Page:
After eating, without any discussion, we’d do something that still surprises me. We would simply sit, sometimes for more than an hour, and watch our new countrymen. The bright Turkish sun streamed in from a glass ceiling three stories over our heads, and people of all ages strolled past or sat, eating. Although America was in recession, but the Turkish economy was booming and there were plenty of shoppers. Nobody seemed to notice us, and nobody came up to talk with us, but we’d been so unfailingly well treated by every Turk we’d met that we felt we were among friends.
“We’re hanging out at a mall!” I rebuked myself. But I couldn’t argue with how peaceful and settled it was making us feel. We didn’t have to navigate new roads or make new decisions. The familiar setting made us feel we were back home, albeit with just enough points of difference to spark our interest.
Although Istinye Park mall was in an affluent neighborhood, there were brand new malls catering to all income levels in Istanbul. Some, in conservative neighborhoods, featured decidedly more demure female clothing, often in pale or dark colors, and often festooned with sweet little bows. Just outside the city were discount stores: on one of our first crossings into Asia, we were startled to encounter a gleaming outlet mall, complete with an attached, sit-down restaurant. Spending time in those malls was also pleasant. We had come to a flourishing country with a younger population. One where malls were still magical.
At first I found Turkish clothing too flirty and frilly for my tastes. Necklines were low, hemlines were high—and women of all ages seemed to dress young. Eventually, however, my tastes changed—and I found some stores that had more variety. I loved the ethereal tops and scarfs at Yargici, the chic city stripes of Mudo, and the bright, inexpensive sweaters at Mango. Prices were always moderate: not cheap, but rarely expensive.
Even after we started to make friends and have weekend plans, our mall love continued. When visitors Laurie and John arrived, we took them to the mall on their very first day (granted, Laurie needed a bathing suit—and she found an up-to-date black two piece). When Arlene and Scott came, we headed to the mall for a kebab dinner. Every time we visited the mall, we remembered our lonely first months in Turkey and how the mall had stepped up and helped us.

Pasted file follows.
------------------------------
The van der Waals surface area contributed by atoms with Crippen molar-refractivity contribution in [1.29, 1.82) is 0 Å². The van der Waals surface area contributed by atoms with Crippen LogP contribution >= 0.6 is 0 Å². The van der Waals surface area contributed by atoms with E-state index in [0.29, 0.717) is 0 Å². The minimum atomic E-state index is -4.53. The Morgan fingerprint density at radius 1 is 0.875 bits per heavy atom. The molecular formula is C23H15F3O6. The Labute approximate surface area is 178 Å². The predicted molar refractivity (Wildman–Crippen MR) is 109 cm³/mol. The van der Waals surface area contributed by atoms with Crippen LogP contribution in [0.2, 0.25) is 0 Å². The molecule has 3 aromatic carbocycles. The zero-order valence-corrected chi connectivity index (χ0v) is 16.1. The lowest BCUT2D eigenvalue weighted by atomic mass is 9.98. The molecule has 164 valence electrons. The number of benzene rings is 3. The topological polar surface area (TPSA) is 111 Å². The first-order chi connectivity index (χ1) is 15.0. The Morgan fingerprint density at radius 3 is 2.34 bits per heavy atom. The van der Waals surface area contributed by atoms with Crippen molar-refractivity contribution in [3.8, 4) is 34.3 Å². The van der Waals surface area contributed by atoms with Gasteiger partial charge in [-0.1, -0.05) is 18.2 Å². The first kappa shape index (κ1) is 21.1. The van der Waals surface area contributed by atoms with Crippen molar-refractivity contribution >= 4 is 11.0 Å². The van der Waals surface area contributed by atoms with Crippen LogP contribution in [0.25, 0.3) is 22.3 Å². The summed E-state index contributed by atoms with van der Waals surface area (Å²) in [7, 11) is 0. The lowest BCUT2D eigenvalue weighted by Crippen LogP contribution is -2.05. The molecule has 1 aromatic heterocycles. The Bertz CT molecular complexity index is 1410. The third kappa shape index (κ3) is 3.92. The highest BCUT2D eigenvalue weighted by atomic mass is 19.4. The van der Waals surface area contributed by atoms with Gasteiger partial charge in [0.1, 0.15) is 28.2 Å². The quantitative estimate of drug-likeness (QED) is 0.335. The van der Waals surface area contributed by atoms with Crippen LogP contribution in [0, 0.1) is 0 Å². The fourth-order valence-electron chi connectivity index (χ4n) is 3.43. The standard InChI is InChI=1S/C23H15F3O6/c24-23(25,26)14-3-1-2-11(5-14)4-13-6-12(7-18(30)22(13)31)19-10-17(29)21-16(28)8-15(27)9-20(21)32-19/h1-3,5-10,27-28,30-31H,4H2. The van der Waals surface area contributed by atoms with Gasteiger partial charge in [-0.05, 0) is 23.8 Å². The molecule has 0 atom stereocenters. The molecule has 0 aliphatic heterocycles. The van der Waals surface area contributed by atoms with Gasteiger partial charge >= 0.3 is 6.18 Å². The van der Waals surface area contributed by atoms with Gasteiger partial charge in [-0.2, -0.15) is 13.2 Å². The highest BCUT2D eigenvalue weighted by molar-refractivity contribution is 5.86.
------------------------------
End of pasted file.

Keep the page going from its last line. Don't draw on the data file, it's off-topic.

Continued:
The most fun was when our kids visited. Angela loves to shop, and she found Turkish stores interesting and unique. She was familiar with H & M, Zara, and Mango, but others—Bershka, Stradivarius, Pull and Bear, Mudo, ADL, and the British chains, Marks & Spencer and Debenham’s—were completely new. And those were just the clothing stores. Several designer-quality shoe stores, Inci, Hotiç, Derimod, among others, offered an impressive array of flats, heels, and riding boots. We’d examine the windows of all the shops—once we passed a display with a half-nude model (“In a Muslim country!” we exclaimed)—splurge on a new scarf or some Yargici earrings, and then have a crazy good lunch, for example savory roasted lamb on pide bread, accompanied with ayran a salty yogurt beverage.
It turns out that as far as both design and production, Turkey is the textile capital for the Middle East and North Africa. “All our clothes come from Turkey,” my Iraqi students informed me. Later in Minnesota, when I taught Ethiopian immigrants, they told me Turkish clothing was popular in their country, too.
Sankar ended up establishing a years-long relationship at a venerable men’s store, the Kurdish-run Abdallah Kiğili, whose tailoring and comprehensive selection he liked. He bought many pairs of slacks, shirts, and even a few suits there over the years—and has stopped there on visits to Turkey even after we moved back to Minnesota. The Kiğili staff always served us tiny tulip glasses of tea, but eventually we graduated to lattes. And when the son of the proprietor was getting married, we got an invite.
I miss living in a place where malls are still magical. Angela and I bought some wonderful clothes in Turkey, and we’ve been wearing them for five years now. A fur vest. Some pretty earrings and necklaces. Faded-navy tie shoes with a contrasting sole. A gray, belted raincoat—I received a compliment on it in a Minnesota restaurant. Some have worn out–my coat is fraying now, but I am going to have it refurbished. Angela has also cherished her Turkish clothes. She wore out a pair of Inci boots, but I promised to bring her a new pair when we visit this coming fall.
Traffic is a big problem in Istanbul, and even before we left, an online service, Markafoni, was gaining popularity. And as I prepared a list of Turkish clothing websites for you (below), I noticed that many of these stores now offer online shopping. A convenience, but in a place are malls were still magical, I’ll be sad if they start to decline. They brought me face to face with the exuberance of a youth-oriented, economically strong country. They were odes to unexpected beauty, and a chance for some girl time with my daughter, who lived almost nine thousand miles away. Most of all, they were a soft place for us to land, soothing and sheltering us in the weeks and months before we found friends in Turkey.
For more information, visit these sites: